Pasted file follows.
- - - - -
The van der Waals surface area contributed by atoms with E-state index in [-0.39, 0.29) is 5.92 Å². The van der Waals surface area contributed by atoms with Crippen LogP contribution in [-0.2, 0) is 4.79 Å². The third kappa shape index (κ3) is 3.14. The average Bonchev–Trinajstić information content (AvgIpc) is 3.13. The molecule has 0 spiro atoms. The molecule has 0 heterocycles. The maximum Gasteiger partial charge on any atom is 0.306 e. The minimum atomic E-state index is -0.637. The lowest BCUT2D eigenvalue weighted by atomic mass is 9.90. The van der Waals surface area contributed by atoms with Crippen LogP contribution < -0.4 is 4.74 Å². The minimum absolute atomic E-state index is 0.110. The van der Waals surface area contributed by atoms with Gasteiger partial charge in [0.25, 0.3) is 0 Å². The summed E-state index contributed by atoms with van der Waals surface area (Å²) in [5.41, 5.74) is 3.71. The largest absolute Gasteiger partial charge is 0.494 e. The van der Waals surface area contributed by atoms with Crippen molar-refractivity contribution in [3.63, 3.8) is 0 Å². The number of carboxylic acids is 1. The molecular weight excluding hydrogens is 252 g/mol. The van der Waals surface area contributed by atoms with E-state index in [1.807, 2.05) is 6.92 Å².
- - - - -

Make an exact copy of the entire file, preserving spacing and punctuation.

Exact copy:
The van der Waals surface area contributed by atoms with E-state index in [-0.39, 0.29) is 5.92 Å². The van der Waals surface area contributed by atoms with Crippen LogP contribution in [-0.2, 0) is 4.79 Å². The third kappa shape index (κ3) is 3.14. The average Bonchev–Trinajstić information content (AvgIpc) is 3.13. The molecule has 0 spiro atoms. The molecule has 0 heterocycles. The maximum Gasteiger partial charge on any atom is 0.306 e. The minimum atomic E-state index is -0.637. The lowest BCUT2D eigenvalue weighted by atomic mass is 9.90. The van der Waals surface area contributed by atoms with Crippen LogP contribution < -0.4 is 4.74 Å². The minimum absolute atomic E-state index is 0.110. The van der Waals surface area contributed by atoms with Gasteiger partial charge in [0.25, 0.3) is 0 Å². The summed E-state index contributed by atoms with van der Waals surface area (Å²) in [5.41, 5.74) is 3.71. The largest absolute Gasteiger partial charge is 0.494 e. The van der Waals surface area contributed by atoms with Crippen molar-refractivity contribution in [3.63, 3.8) is 0 Å². The number of carboxylic acids is 1. The molecular weight excluding hydrogens is 252 g/mol. The van der Waals surface area contributed by atoms with E-state index in [1.807, 2.05) is 6.92 Å².